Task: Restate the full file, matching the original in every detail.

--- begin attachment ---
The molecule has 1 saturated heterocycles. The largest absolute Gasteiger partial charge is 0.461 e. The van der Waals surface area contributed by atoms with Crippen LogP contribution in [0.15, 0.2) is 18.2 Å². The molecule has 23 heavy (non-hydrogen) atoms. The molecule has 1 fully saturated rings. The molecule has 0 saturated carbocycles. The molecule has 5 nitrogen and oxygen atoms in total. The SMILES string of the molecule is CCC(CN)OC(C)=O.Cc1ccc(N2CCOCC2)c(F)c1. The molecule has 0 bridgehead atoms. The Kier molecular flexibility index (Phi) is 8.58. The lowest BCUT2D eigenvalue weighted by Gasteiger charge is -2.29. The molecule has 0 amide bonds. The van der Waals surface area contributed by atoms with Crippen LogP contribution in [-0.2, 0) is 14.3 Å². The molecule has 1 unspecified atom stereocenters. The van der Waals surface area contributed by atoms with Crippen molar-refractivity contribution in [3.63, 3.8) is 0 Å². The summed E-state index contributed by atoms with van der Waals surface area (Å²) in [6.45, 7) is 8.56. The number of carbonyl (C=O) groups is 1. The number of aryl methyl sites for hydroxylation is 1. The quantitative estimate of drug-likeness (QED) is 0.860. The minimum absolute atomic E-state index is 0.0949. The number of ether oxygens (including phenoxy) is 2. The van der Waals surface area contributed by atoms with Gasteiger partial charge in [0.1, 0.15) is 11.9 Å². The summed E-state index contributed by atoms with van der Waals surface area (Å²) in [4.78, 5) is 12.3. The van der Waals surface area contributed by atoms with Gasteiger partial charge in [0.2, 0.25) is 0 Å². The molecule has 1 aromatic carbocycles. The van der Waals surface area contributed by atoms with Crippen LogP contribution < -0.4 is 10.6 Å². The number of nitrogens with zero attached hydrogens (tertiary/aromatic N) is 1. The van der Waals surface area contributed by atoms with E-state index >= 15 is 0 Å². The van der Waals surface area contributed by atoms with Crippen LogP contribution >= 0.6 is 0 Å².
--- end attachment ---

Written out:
The molecule has 1 saturated heterocycles. The largest absolute Gasteiger partial charge is 0.461 e. The van der Waals surface area contributed by atoms with Crippen LogP contribution in [0.15, 0.2) is 18.2 Å². The molecule has 23 heavy (non-hydrogen) atoms. The molecule has 1 fully saturated rings. The molecule has 0 saturated carbocycles. The molecule has 5 nitrogen and oxygen atoms in total. The SMILES string of the molecule is CCC(CN)OC(C)=O.Cc1ccc(N2CCOCC2)c(F)c1. The molecule has 0 bridgehead atoms. The Kier molecular flexibility index (Phi) is 8.58. The lowest BCUT2D eigenvalue weighted by Gasteiger charge is -2.29. The molecule has 0 amide bonds. The van der Waals surface area contributed by atoms with Crippen LogP contribution in [-0.2, 0) is 14.3 Å². The molecule has 1 unspecified atom stereocenters. The van der Waals surface area contributed by atoms with Crippen molar-refractivity contribution in [3.63, 3.8) is 0 Å². The summed E-state index contributed by atoms with van der Waals surface area (Å²) in [6.45, 7) is 8.56. The number of carbonyl (C=O) groups is 1. The number of aryl methyl sites for hydroxylation is 1. The quantitative estimate of drug-likeness (QED) is 0.860. The minimum absolute atomic E-state index is 0.0949. The number of ether oxygens (including phenoxy) is 2. The van der Waals surface area contributed by atoms with Gasteiger partial charge in [0.1, 0.15) is 11.9 Å². The summed E-state index contributed by atoms with van der Waals surface area (Å²) in [4.78, 5) is 12.3. The van der Waals surface area contributed by atoms with Gasteiger partial charge in [0.2, 0.25) is 0 Å². The molecule has 1 aromatic carbocycles. The van der Waals surface area contributed by atoms with Crippen LogP contribution < -0.4 is 10.6 Å². The number of nitrogens with zero attached hydrogens (tertiary/aromatic N) is 1. The van der Waals surface area contributed by atoms with E-state index >= 15 is 0 Å². The van der Waals surface area contributed by atoms with Crippen LogP contribution >= 0.6 is 0 Å².